A difficult child
Allan Henry Spear was born on June 24, 1937 in Michigan City, Indiana. Raised in a Jewish family, Spear’s father was a traveling salesman and his mother a housewife. From a young age, Spear knew that he was different from the other young boys his age:
I didn’t like the things that small boys in midcentury America were supposed to like. When my mother sent me out to play, I sat instead on my little red wagon and read books. When I went to the Saturday afternoon movies, I refused to go to the Westerns and wanted to see historical romances. . When we went out to dinner, I wanted the duck a l’orange, not the macaroni and cheese. My mother just didn’t know what to make of me.
Education & activism
Despite his peculiarities, Spear went on to be a high-achieving student, graduating high school at the age of 17 and enrolling in Oberlin College soon after. At Oberlin, Spear majored in history and became interested in the civil rights movement, joining the campus NAACP and spending a semester during his junior year at Fisk University, a predominantly black school in Nashville. Spear began to relate his civil rights activism to his growing awareness of his own homosexuality, and the fact that it was not a pathology, but a minority status.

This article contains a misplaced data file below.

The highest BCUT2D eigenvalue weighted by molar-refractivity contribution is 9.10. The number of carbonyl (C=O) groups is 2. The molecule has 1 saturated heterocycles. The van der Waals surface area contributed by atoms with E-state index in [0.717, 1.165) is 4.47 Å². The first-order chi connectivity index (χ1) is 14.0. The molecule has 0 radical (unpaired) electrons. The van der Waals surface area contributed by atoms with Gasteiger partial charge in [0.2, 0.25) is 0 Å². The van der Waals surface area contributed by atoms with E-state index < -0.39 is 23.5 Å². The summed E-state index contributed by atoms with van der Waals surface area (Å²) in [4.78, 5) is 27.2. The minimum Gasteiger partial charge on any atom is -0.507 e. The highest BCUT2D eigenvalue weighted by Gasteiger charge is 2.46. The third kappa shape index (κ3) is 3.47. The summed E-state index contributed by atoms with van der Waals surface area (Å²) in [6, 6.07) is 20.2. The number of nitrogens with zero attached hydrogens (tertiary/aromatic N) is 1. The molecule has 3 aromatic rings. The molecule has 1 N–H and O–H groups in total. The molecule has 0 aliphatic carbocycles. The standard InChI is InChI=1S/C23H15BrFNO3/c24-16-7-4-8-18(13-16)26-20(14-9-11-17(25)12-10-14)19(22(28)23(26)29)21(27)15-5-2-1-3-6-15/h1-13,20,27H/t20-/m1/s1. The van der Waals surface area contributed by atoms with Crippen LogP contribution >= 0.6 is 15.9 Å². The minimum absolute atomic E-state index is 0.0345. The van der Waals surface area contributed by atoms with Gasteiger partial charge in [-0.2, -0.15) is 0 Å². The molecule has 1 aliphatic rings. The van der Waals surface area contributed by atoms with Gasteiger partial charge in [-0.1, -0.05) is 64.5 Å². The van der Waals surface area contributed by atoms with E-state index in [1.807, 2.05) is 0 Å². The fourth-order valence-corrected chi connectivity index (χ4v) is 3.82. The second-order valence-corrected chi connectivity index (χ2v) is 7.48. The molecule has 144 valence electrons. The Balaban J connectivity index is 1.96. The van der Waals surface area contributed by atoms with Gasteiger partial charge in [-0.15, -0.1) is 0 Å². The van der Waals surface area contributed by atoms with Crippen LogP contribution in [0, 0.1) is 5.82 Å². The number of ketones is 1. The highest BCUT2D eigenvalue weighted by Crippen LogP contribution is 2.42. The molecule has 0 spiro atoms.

"Oberlin was a very strange place..."
Upon earning his Ph.D. at Yale University, Spear accepted a teaching position in the history department at the University of Minnesota in 1964. He would later become a pivotal figure in establishing the Department of African American & African Studies. While immersing himself in left-wing politics, Spear became a volunteer with the Democratic -Farmer-Labor Party and staged the first antiwar "teach-in" at the University of Minnesota.